Probate in Nevada
When you have lost a loved one, many legal decisions must be made. For assistance during this difficult time, call our compassionate attorneys at 702-515-1500.
What is the Definition of Probate?
“Probate” is the term used when discussing the process of administering the estate of an individual who has passed away. Many people are left wondering what to do when a loved one passes. The individual that has passed is known as the “decedent.” The decedent may leave behind real property (e.g,. house), debts, assets (bank accounts, etc.), personal property, and may or may not have left a Will. Where do you begin?
The first step is to try and locate a Will if one was left behind. This document must be properly recorded in a timely manner, and your attorney will inquire about it right away. If no Will was left behind or you are unable to locate the Will, simply let your attorney know. During your initial consultation, your attorney will ask you a series of questions regarding the decedent and his/her affairs. It is a chance for you to ask questions as well.
The actual Probate process, if necessary, in your case, will involve the filing of the Will (if one exists), notification of all creditors, and the distribution of the decedent’s assets to beneficiaries.
Is there a “Reading of the Will?”
Only in Hollywood! The reading of the Will, while it makes for good TV, is not actually required in any case. Nor, in our experience, has any client ever asked for one to be read.
Different Levels of Probate in Nevada
In Nevada, there are different levels or methods of Probate depending on the value (and makeup) of the estate.
- Affidavit of Entitlement;
- Set-Aside without Administration;
- Summary Administration;
- General Administration.
Affidavit of Entitlement
Nevada law provides a streamlined process for estates that do not include any real property (homes or land) and are valued at less than $25,000 (not including vehicle values). For surviving spouses, this process can also be used if the estate is less than $100,000 and does not include any real property. When at least 40 days have passed after the decedent’s death, the Affidavit of Entitlement process requires you fill it out and sign it in front of a notary. If others who are considered by law to be equal or higher priority than you who are entitled to the estate, you must give them 14 days notice before signing the affidavit.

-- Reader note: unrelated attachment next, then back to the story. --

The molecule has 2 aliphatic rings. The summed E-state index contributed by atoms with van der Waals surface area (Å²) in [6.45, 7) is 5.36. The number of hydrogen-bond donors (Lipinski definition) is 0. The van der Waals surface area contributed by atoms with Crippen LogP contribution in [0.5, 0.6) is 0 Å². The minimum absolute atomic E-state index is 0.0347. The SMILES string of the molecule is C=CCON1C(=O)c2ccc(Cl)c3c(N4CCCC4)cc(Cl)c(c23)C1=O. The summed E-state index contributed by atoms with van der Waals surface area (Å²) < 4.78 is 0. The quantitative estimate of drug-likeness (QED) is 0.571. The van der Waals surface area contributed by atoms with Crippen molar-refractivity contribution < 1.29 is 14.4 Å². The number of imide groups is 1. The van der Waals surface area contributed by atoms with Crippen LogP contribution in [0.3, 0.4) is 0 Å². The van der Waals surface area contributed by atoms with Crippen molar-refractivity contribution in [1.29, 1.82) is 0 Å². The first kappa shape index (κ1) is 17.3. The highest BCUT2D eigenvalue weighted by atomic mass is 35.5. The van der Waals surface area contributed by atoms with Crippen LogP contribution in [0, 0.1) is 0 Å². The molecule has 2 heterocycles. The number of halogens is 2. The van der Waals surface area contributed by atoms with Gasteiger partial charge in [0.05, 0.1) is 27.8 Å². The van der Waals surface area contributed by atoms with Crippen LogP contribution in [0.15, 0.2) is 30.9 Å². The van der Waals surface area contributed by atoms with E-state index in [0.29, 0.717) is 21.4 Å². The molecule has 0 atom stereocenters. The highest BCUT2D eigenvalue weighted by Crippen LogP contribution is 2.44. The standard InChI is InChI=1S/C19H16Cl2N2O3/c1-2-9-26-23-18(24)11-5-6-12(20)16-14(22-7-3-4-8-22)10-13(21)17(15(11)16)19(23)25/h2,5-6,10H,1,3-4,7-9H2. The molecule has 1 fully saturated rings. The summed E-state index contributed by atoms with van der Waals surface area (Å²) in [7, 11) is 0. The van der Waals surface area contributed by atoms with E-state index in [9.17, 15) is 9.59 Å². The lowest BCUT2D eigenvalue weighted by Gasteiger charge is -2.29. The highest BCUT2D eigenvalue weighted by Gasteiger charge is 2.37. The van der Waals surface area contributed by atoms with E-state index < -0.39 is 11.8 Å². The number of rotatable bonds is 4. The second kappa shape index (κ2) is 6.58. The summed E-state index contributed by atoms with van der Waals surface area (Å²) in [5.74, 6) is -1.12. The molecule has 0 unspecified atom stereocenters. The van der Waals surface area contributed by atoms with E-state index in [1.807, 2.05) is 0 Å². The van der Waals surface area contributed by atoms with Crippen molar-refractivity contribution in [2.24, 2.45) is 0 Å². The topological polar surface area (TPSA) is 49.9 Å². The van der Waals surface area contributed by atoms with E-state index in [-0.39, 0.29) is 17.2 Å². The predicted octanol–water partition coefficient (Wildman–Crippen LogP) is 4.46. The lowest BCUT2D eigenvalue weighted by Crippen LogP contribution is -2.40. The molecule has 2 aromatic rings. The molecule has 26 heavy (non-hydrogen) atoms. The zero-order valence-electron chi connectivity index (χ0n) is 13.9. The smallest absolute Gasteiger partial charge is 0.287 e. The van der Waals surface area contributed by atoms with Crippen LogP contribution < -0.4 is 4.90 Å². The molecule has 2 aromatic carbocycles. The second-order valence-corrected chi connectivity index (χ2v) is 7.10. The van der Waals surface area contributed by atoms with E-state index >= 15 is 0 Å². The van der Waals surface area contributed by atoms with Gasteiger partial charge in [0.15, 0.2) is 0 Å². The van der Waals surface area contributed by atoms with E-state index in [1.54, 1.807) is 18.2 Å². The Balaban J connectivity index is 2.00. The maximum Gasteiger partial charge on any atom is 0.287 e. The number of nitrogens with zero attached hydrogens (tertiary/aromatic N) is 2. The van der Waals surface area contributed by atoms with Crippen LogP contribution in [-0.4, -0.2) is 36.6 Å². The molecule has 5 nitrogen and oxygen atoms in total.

Set-Aside Without Administration
If the estate is valued less than $100,000 (the sum of the decedent’s assets minus liabilities), it may qualify for a Set-Aside Without Administration. This process can begin 30 days after the decedent’s death. It will involve notifying all of the decedent’s heirs, devisees, and creditors. This process requires a court hearing, but typically fewer hearings than what takes place with larger estates.
For estates valued between $100,00.01 and $300,000, Summary Administration is the procedure used. This procedure is more complex and involves proper notice to different parties, drafting and filing of court documents, and appearances at court hearings. The process involves, but is not limited to, the appointment of a personal representative, Letters of Testamentary issued, the sale of real property, filing and notice of the inventory.
For estates valued over $300,000 general administration is used. This is the most complex form of Probate. This procedure requires drafting and filing of court documents, notice to different parties, appearances at court hearings, and is more complex than even Summary Administration.
Regardless of what level of Probate is required in your situation, our compassionate, experienced, and professional Las Vegas Probate Attorneys will put you at ease as they navigate the complex waters of probate for you so you can concentrate on caring for yourself and loved ones during this time.
Continue reading below for more information about the Probate Process in Nevada. For a free consultation call us today at 702-515-1500 or Schedule Your Consultation online now.
Are Nevada Courts the right Court to use for Probate?
If the answer is “yes” to any of the statements below, Nevada probably has jurisdiction to handle your probate case:
- The decedent lived in Nevada;
- Nevada is where the decedent passed away; or
- The decedent owned property in Nevada at the time of death.
Note that Nevada courts only have jurisdiction over real property in Nevada. This means that if the decedent lived or died in Nevada, Nevada courts have jurisdiction strictly over the property or estate located in Nevada. If there is property in another state, that state’s laws determine how the real property in that state will be distributed. An ancillary probate (meaning additional or supplementary) is required to change title on the property located out of state.
Is Probate Necessary?
If the decedent has property that did not automatically transfer upon death, then probate is likely necessary. At the time of passing, if the decedent left outstanding debts, probate might help resolve the creditors. Probate is also necessary If there is a dispute over who should inherit the decedent’s assets. Probate may not be necessary if there is no property left to transfer. When in doubt, call our Las Vegas Probate Lawyers to determine if Probate is required in your case.
More Questions? Call our Las Vegas Probate Attorneys today for assistance. 702-515-1500 or Schedule Your Consultation online now.